Joe Balaz


Joe Balaz is a contemporary American poet of Hawaiian, Slovakian, and Irish descent. He was born and raised in Wahiawa on the island of O’ahu in Hawai’i, and over the course of 35 years he has composed an extensive body of work written in Pidgin (Hawai’i Creole English) as well as Standard English. Balaz is an innovative multimedia artist, emphasizing spoken word performances and frequently incorporating visual elements into his concrete poems. In 1998, Balaz released a collection of his Pidgin poetry set to music called Electric Laulau. The album has come to be considered a fundamental work in Kanaka Maoli (native Hawaiian) literature. His collected Pidgin poetry was published in his 2019 book Pidgin Eye, disrupting traditional English conventions in poetry with his joyful celebration of native Hawaiian culture. Highly observant, humorous, and spiritual, Balaz’s poetry works to reclaim and decolonize Hawai’i’s place in mainstream literature. Balaz edited Ho’omanoa: An Anthology of Contemporary Hawaiian Literature and was the editor of the O’ahu Review from 1980 until 1997. He currently resides in Cleveland, Ohio.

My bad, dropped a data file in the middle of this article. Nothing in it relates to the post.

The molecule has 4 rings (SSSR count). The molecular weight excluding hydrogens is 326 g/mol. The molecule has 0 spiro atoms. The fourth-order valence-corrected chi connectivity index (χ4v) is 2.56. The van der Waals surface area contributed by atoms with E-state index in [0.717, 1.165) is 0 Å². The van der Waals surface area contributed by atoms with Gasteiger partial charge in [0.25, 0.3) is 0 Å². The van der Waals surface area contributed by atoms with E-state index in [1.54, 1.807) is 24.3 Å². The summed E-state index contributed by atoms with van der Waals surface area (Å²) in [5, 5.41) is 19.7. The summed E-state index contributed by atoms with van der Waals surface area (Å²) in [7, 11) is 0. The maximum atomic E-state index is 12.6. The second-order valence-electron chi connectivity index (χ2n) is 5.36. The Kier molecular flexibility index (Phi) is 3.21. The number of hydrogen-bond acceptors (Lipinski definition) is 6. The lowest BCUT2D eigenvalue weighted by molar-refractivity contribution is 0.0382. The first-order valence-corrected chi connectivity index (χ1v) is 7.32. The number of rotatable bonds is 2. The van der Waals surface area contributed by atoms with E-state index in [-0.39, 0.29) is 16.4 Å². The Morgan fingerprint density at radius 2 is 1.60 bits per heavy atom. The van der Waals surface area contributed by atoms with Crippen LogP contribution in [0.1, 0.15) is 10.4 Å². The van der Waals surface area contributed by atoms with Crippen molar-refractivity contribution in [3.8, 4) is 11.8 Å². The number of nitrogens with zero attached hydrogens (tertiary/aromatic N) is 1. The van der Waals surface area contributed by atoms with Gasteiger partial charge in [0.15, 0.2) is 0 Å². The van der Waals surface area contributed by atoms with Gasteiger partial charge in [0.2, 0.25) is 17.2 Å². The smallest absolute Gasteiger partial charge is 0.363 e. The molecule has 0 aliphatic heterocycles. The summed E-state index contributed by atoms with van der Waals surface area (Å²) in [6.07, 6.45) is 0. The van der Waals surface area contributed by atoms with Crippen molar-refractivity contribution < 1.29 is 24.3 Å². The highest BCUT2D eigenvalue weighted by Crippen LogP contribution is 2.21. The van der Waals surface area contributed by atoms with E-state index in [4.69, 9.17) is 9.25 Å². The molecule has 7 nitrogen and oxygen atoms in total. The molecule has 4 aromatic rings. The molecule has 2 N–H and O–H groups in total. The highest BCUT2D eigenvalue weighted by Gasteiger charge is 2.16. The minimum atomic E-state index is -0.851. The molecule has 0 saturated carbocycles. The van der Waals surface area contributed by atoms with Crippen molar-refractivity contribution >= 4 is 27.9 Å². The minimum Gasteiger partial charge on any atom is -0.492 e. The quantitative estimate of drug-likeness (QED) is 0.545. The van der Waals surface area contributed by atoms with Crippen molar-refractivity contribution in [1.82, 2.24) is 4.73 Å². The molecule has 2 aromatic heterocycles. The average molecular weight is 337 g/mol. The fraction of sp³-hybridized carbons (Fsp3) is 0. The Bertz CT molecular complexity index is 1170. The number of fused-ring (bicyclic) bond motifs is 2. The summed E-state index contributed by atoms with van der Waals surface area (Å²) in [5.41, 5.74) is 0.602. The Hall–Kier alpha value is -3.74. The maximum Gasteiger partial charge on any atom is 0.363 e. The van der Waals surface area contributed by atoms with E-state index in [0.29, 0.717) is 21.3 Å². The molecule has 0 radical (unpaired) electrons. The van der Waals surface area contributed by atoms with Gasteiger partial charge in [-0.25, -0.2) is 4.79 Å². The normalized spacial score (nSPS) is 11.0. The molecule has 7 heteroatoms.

In Dis Newfangled Oz

Da candidate’s hair

looked like da tail fins of wun ’57 Chevy


as he orated his position

wit tinsel and tingle


promising to improve everyting


including da empty refrigerator

to da kitchen sink.


Born wit wun king size

silver spoon in his mouth


and wun golden parachute

before he even got on da plane


da advantages of family wealth

endowed him wit wun cushy platform.



his message of opportunity foa all


wuz being swallowed down whole.


It’s all about class

and levels of influence


dat truly shapes da strategy


behind da big green curtain

in dis newfangled Oz.


Da wizard at da controls of da machine

wit his peripheral eyes on da status quo


has every intention

to keep da rich and powerful on top


while many below

are being compressed like coal


to feed da burning furnaces.


It’s only wun campaign wish

dat he would cater to da totem rather den da tower


and take da time to really see

all da faces beneath da penthouse view.





Literary Movements:


Anthology Years:



Humor & Satire



Literary Devices:


the repetition of the same letter or sound at the beginning of words appearing in succession


an expression designed to call something to mind without mentioning it explicitly; an indirect or passing reference


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